John Smith used to be a director of marketing, or a recruiter, or a software developer at a major corporation. Now he is applying for food stamps, or working at Starbucks, or going back to school, or starting his own business.
We have not had enough of those stories in the news, the Pew Research Center’s Project for Excellence in Journalism asserted in a recent report.
According to Pew’s study of media coverage of the economy in the first half of 2009, only about 5 percent of economic storylines focused on average Americans, compared to 15 percent for “bailout and banking.”
While the report purports to merely give the facts about what has been covered and what has not, it is tinged with judgment. We are told, for example, “Citizens may be the primary victims of the downturn, but they have not been not the primary actors in the media depiction of it.”
When The New York Times reported on the study, it, too, seemed to be critical of the trend the report revealed. The Times summarized the report by saying that, “government, Wall Street and a small handful of story lines got the bulk of the attention while much less was paid to the economic troubles of ordinary people.”
Mark Jurkowitz, associate director of the Pew project, speculated that part of the reason for the greater focus on institutions as opposed to ordinary individuals was that it is easier for the national news media to cover Washington “than to fan out around the country and measure the impact on real lives.”
But it seems to me that covering the big picture and conveying the complicated and often conflicting statistical signals about what is really happening out there is hard work, and that’s the work that financial journalists should be doing. The Pew study seems to indicate that, for the most part, they are.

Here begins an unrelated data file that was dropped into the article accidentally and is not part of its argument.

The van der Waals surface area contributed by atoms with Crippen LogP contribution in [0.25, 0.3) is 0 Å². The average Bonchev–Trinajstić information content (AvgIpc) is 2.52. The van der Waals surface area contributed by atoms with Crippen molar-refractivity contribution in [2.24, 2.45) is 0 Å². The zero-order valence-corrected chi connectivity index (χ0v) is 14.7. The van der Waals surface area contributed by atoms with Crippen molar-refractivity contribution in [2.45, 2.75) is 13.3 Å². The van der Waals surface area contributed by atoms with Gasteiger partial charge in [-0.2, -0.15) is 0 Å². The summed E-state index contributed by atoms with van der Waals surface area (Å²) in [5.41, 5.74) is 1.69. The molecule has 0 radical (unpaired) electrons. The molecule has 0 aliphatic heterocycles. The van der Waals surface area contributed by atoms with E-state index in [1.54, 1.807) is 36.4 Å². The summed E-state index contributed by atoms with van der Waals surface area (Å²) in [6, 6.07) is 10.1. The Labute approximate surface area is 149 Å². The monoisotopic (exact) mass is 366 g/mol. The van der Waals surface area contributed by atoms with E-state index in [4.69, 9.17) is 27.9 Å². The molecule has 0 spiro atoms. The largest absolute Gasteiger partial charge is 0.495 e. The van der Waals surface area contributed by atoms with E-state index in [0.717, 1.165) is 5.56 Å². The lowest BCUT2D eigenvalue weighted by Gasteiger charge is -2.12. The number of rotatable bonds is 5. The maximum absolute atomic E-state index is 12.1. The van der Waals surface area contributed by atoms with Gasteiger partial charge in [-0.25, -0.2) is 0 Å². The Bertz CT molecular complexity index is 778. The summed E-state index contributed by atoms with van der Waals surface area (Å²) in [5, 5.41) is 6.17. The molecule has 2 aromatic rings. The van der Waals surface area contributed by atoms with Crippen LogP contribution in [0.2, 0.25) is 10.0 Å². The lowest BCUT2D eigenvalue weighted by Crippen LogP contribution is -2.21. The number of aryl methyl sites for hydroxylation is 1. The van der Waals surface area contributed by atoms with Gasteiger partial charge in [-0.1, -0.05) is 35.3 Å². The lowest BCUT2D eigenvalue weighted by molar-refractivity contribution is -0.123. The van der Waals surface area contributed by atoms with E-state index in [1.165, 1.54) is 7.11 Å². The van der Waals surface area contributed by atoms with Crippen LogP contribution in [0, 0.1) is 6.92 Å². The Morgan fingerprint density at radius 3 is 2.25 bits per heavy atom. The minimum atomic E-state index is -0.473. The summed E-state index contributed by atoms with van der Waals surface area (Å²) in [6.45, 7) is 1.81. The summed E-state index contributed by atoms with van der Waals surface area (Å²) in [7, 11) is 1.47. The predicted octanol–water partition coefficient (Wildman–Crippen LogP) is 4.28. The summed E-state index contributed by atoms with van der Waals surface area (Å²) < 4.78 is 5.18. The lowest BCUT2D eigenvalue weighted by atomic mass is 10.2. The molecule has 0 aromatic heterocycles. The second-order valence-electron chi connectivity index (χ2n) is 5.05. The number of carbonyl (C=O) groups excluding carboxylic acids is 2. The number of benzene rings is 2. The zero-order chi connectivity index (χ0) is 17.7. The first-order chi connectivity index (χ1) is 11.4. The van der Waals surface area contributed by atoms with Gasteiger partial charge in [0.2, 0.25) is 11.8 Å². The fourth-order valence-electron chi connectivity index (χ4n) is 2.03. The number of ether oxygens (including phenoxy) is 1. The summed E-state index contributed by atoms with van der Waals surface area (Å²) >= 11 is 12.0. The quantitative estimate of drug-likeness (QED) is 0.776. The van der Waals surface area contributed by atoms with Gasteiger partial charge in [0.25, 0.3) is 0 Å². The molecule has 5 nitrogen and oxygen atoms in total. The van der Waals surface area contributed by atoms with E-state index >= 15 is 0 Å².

While nearly all of us have been affected by the recession in one way or another, we won’t learn very much about why our lives changed in the ways they did by reading about other people’s individual experiences. We need the bigger picture that allows us to put our own anecdotal knowledge into a meaningful, less personal, context.
Individual stories are often interesting, and they can be useful tools to illustrate some aspects of the economy. But over-reliance on personal stories in coverage of the recession can mislead audiences into thinking that those profiled in news stories are a representative sample of the population. When reporters go out to find stories, even stories about ordinary people, they look for narratives that are interesting and compelling, though not necessarily representative. No one, given the assignment, “Write about how the recession is affecting ordinary people,” will write a piece about the person who has kept his or her job, who continues to pay the mortgage and is not in danger of foreclosure, and who continues to look calmly or even optimistically toward the future.
We should have learned that it’s a bad idea to generalize based on misleading samples back in 1936. That year, the esteemed Literary Digest predicted Alf Landon would beat Franklin Roosevelt by a landslide in the presidential election. In previous elections, the Digest had correctly called the winners by sending out huge numbers of surveys and tabulating the results. However, the mailings only went to people whose addresses the Digest could easily locate, and in 1936 that meant those who were listed in telephone books or had automobile registrations. The rest of the country, those who could not afford cars or telephones amid the Great Depression, didn’t vote in the poll. But they did vote in the election, and the great majority of them voted for Roosevelt.
Looking only at those whose personal stories make for good news articles, without viewing those stories in light of aggregated statistics, is like relying on a poll that only sends surveys to one segment of the population. Just as the Digest saw the America of 1936 through a distorted prism, those who read only stories about “ordinary Americans” (whose situations are interesting enough to attract news coverage) may see a picture that is not ordinary at all.